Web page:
The highest population growth rate belongs to megalopolis of developing countries (see part 2). The Internet itself has first developed inside the metropolitan areas, because a new technology is used to find application within well established community and industry. A larger number of people and businesses is an important factor in allowing the new digital techniques to be experienced in a less expensive manner (critique mass). So the urban dwellers, powered by general infrastructures as the points accessing the Net, ara able to confirm a legendary open minded behavior —"Aux armes les citoyens". Truth to tell the Internet access could become the 2000 era's revolution whether you consider the Digital Divide phenomenon as "the disparity between those who have use of and access to information and communication technology (ICT) tools versus those who do not. Digital divides exist both within countries and regions and between countries". And within cities would I add! —Definition by the World Economic Forum, C@ www.weforum.org. In a global perspective it is important to consider the digital divide a key argument to grasp the idea that "while the mere presence of ICT will not guarantee economic and social development, it is widely held that ICTs are tools that can enable a better quality of life". Who cares of? From regular citizens to policy-makers, from students to entrepreneurs. Thus the Internet technology would be an opportunity to help both business and individual emancipation up the needs ladder (Maslow's, part 2). And a great thing for the Relationship Marketing too!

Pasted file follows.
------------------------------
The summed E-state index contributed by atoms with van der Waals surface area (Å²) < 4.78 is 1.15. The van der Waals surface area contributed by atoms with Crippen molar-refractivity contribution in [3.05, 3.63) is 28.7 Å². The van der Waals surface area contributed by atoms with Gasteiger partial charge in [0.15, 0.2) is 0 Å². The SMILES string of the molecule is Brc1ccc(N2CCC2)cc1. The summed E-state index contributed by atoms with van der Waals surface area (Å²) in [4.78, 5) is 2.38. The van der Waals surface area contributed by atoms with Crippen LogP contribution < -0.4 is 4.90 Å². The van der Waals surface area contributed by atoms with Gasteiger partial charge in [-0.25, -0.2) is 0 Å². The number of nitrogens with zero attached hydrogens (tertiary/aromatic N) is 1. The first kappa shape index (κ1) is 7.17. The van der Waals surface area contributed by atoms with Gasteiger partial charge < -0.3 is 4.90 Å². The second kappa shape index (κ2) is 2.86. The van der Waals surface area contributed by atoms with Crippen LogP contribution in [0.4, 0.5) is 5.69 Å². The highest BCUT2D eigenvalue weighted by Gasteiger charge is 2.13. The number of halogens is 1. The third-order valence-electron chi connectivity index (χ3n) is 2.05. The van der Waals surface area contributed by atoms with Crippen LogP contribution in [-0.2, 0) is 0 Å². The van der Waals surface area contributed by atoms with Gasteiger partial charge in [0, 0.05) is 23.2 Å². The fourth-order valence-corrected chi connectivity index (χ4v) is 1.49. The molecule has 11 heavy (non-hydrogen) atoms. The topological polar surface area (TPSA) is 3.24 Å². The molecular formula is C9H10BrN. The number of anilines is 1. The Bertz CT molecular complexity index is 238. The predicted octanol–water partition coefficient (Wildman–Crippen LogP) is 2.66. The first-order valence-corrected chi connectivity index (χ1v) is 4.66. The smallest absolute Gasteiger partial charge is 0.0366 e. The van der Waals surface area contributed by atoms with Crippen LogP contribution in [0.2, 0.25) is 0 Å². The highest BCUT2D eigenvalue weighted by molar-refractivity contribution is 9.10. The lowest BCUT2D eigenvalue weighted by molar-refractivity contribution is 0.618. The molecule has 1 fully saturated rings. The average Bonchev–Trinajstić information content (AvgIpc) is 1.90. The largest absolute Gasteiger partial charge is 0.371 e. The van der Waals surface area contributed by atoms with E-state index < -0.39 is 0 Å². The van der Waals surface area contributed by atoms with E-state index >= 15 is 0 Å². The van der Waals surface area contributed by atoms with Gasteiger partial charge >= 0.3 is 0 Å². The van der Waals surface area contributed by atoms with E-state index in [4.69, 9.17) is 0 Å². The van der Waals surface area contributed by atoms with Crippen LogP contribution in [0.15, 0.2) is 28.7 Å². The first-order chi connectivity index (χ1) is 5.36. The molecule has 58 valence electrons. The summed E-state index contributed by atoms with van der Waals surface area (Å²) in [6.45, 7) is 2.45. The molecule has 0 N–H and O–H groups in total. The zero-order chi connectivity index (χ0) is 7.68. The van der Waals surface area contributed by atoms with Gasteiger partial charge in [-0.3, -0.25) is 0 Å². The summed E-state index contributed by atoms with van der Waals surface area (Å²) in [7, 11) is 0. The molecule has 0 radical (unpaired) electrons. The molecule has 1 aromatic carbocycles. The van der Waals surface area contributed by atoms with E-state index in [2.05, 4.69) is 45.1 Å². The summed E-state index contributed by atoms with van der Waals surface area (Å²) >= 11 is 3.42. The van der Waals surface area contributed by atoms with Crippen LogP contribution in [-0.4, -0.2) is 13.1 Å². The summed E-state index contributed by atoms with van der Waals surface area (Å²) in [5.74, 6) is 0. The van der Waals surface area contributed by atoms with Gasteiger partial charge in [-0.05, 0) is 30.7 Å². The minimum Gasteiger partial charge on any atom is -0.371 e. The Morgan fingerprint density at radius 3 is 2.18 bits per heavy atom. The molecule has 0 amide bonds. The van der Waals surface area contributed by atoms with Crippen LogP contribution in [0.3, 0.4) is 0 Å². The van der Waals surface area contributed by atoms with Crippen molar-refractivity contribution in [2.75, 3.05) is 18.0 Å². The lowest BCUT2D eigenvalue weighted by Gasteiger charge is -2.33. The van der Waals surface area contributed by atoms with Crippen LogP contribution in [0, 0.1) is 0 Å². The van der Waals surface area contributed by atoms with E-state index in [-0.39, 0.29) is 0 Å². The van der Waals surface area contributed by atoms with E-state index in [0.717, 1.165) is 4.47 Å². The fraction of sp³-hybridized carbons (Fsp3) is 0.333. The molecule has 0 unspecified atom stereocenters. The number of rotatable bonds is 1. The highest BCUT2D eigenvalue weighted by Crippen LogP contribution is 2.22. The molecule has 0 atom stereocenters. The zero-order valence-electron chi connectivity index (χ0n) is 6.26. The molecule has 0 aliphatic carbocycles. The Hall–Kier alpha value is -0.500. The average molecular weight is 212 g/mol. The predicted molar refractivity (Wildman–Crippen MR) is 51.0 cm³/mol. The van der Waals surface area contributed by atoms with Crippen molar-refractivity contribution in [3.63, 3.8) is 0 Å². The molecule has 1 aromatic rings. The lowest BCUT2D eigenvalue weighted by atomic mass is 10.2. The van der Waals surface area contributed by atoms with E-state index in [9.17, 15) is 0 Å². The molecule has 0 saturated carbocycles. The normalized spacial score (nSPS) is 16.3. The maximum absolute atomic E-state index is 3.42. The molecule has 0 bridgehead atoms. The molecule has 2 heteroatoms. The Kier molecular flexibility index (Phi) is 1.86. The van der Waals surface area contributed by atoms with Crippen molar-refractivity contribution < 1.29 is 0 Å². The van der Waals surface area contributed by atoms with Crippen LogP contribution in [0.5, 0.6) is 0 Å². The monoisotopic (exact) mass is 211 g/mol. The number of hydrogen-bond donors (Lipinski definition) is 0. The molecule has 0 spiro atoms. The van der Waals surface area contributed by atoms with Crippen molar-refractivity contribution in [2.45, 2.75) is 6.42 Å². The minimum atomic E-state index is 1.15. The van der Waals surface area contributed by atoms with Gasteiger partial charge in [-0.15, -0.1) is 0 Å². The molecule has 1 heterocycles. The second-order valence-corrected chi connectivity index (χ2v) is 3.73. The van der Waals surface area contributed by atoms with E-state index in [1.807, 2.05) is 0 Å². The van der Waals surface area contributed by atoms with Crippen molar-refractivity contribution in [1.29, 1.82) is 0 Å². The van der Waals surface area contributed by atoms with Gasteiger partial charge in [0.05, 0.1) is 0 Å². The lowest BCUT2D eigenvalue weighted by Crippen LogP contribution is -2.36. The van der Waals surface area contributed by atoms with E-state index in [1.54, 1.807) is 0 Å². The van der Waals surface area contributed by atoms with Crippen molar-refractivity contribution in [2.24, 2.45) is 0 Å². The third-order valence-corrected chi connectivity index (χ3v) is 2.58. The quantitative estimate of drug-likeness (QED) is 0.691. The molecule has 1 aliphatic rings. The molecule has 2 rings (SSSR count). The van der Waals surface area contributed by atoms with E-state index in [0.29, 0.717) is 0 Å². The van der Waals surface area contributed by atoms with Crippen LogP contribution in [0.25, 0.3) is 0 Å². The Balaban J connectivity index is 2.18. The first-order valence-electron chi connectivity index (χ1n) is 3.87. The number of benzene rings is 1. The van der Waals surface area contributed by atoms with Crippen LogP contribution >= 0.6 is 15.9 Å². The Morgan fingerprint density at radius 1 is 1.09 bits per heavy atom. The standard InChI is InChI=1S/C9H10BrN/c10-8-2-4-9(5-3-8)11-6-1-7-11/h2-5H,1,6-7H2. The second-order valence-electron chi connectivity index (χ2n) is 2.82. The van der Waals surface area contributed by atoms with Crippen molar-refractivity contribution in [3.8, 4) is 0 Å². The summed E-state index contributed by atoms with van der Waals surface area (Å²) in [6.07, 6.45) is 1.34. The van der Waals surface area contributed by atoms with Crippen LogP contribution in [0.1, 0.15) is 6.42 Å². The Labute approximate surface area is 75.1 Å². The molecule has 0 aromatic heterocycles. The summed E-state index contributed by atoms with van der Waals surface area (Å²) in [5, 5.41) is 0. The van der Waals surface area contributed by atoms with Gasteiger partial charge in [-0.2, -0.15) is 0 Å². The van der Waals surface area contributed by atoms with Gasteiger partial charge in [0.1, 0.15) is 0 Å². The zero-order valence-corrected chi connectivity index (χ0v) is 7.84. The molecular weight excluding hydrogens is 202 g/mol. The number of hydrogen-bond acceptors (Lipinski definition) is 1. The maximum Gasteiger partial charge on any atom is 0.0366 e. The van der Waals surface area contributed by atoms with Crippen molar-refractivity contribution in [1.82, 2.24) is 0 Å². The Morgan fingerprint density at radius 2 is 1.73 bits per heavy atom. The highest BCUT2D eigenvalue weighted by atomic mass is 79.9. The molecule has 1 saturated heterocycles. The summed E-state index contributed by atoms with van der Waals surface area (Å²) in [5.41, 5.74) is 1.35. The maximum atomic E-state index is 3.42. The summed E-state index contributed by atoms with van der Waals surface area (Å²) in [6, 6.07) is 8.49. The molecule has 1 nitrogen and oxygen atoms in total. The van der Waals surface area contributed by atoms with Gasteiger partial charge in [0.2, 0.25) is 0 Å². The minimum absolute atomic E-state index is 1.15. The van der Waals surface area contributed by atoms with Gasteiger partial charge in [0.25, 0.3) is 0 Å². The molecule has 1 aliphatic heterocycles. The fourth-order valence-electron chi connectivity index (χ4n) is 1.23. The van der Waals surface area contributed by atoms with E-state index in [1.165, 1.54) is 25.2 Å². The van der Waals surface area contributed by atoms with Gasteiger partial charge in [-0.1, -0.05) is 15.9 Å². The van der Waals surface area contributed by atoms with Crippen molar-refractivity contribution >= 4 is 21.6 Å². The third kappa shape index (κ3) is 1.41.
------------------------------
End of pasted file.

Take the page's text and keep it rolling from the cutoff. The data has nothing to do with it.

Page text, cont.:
«Anybody is not allowed to enter Corinth» (Strabo). An institution from the Capetian French survives formally in the town meeting of Milan —I won't disregard it. To pool the knowledge on the city's condition, the incumbent "mayor summons the great and the good to join in a grand assembly, called the Estates General... The city is no longer losing population, which is now steady at 1.3m... 8% of all residents in Milan are immigrants, against Italy's overall 2%... The city is still Italy's powerhouse. Its exports are about 14% of Italy's total. It houses 108 banks, half of them foreign, and six universities, including Bocconi, whose MBA school is among the best in Europe. [C@ www.sda-uni.bocconi.it] Wages are the third highest in Italy. Old economy, new economy, fashion, publishing, media, advertising: no Italian city can match Milan's wealth and strength". On the international press a few weeks ago (2). I couldn't do better but the title: 3-state pool, a 'Bribesville' legacy?
3.3 - The Quality Of Living.